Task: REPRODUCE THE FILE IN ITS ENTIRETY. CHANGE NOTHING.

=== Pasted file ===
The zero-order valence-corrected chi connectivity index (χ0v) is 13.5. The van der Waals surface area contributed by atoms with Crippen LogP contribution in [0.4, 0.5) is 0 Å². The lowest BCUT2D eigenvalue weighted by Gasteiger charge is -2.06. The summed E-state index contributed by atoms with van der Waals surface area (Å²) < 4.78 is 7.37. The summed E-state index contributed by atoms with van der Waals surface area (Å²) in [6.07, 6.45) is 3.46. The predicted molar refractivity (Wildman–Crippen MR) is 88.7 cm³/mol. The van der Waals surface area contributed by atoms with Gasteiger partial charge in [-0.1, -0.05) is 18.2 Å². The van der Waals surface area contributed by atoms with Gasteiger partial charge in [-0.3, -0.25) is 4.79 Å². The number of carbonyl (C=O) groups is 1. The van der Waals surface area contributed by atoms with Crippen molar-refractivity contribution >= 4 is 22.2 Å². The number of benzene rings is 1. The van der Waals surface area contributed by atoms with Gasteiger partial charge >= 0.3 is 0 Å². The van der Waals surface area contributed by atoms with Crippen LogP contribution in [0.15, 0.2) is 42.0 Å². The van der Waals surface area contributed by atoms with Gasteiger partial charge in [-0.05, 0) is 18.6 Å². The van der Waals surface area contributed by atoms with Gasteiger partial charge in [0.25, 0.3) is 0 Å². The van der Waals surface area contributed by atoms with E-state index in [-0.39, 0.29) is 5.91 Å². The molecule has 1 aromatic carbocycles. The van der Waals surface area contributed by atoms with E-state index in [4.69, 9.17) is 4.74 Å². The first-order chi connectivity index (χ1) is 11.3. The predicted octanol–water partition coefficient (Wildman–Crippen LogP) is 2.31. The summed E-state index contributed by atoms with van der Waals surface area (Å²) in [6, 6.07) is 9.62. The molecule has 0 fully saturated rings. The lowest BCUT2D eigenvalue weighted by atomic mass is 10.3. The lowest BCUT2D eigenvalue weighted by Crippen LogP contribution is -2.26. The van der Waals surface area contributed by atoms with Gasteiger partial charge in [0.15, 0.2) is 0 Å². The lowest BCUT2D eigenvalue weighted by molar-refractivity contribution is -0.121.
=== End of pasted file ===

The zero-order valence-corrected chi connectivity index (χ0v) is 13.5. The van der Waals surface area contributed by atoms with Crippen LogP contribution in [0.4, 0.5) is 0 Å². The lowest BCUT2D eigenvalue weighted by Gasteiger charge is -2.06. The summed E-state index contributed by atoms with van der Waals surface area (Å²) < 4.78 is 7.37. The summed E-state index contributed by atoms with van der Waals surface area (Å²) in [6.07, 6.45) is 3.46. The predicted molar refractivity (Wildman–Crippen MR) is 88.7 cm³/mol. The van der Waals surface area contributed by atoms with Gasteiger partial charge in [-0.1, -0.05) is 18.2 Å². The van der Waals surface area contributed by atoms with Gasteiger partial charge in [-0.3, -0.25) is 4.79 Å². The number of carbonyl (C=O) groups is 1. The van der Waals surface area contributed by atoms with Crippen molar-refractivity contribution >= 4 is 22.2 Å². The number of benzene rings is 1. The van der Waals surface area contributed by atoms with Gasteiger partial charge >= 0.3 is 0 Å². The van der Waals surface area contributed by atoms with Crippen LogP contribution in [0.15, 0.2) is 42.0 Å². The van der Waals surface area contributed by atoms with Gasteiger partial charge in [-0.05, 0) is 18.6 Å². The van der Waals surface area contributed by atoms with Gasteiger partial charge in [0.25, 0.3) is 0 Å². The van der Waals surface area contributed by atoms with E-state index in [-0.39, 0.29) is 5.91 Å². The molecule has 1 aromatic carbocycles. The van der Waals surface area contributed by atoms with E-state index in [4.69, 9.17) is 4.74 Å². The first-order chi connectivity index (χ1) is 11.3. The predicted octanol–water partition coefficient (Wildman–Crippen LogP) is 2.31. The summed E-state index contributed by atoms with van der Waals surface area (Å²) in [6, 6.07) is 9.62. The molecule has 0 fully saturated rings. The lowest BCUT2D eigenvalue weighted by atomic mass is 10.3. The lowest BCUT2D eigenvalue weighted by Crippen LogP contribution is -2.26. The van der Waals surface area contributed by atoms with Gasteiger partial charge in [0.15, 0.2) is 0 Å². The lowest BCUT2D eigenvalue weighted by molar-refractivity contribution is -0.121.